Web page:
Is the Future of Beauty Money over Youth?

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If you ever end up getting a facelift and someone is all “Wow, your facelift looks great,” your facelift doesn’t look great. ‘Good’ plastic surgery is notable when it isn’t noticeable. If we can tell you’ve had work done, what are we looking at, your beauty or your plastic?plasic

I live in one of the wealthier areas of Vancouver and lately I have been noticing A LOT of plastic surgery. I am not completely adverse to plastic surgery as a rule and the lines I draw do move around. For some it seems to be an appropriate choice. But while this service is supposed to remove or enhance some part of you, there’s actually an emerging ‘look’ that’s happening. It’s marked by the tightness over the cheekbones, the upward slope in the injected upper lip and that weird frozen forehead. I wonder then, with all this going on if the ‘look of a moneyed woman’ is not marked by a woman who can take care of her appearance and afford the best of the best, but rather by this particular face. This 'face', by the way, does not look like the face of a younger woman with tighter skin and fuller lips. It looks like the face of an older woman with a bunch of work done. In fact, many young women who get a bunch of work done actually end up looking less youthful, they begin to look like older women trying to look younger.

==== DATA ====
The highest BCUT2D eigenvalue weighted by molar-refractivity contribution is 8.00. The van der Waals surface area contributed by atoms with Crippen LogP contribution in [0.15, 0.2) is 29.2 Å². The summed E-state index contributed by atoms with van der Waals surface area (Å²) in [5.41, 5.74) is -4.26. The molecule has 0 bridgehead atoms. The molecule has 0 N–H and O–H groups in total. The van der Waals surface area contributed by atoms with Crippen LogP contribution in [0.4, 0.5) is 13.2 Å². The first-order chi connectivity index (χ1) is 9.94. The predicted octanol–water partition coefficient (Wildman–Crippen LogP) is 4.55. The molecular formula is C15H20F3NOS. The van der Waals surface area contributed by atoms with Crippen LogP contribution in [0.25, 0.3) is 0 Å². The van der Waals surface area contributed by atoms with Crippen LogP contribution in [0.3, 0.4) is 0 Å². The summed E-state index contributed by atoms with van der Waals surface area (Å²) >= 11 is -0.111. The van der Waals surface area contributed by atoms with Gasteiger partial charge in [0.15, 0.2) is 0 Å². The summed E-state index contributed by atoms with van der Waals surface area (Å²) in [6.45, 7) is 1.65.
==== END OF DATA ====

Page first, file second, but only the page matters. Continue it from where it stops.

I’m not saying plastic surgery can’t achieve a natural youthful look, certainly it can and for that very reason we don’t identify it as having been done at all, those women maybe just look a little fresher and rested. But ‘the face’ that we recognize as having had work done, has become so normal. And to our trainable eyes, normalized, as though this is what a put-together, beautiful, wealthy woman should look like. So I wonder, as we roll along, will our aspirations for what we should look like as we age no longer be set against the beauty of youth, but rather emulating this face, the face, one that can't be acheived by the young, but only by the rich? Might this be a new mark of classism?

I imagine our world as I enter middle age, 10-20 years from now and I imagine as this trend continues just how different the camps of women may look. Those with work and those without. These days a little nip here or injection there don’t seem to be what a lot of women are going for. A lot of women are going for that tight-faced-upward-angled-super-surprised-punched-in-the-mouth-look. Of course I have my own biases, but these faces don’t look beautiful, they look sad and insecure. Once again, money can't buy you what you're really looking for.

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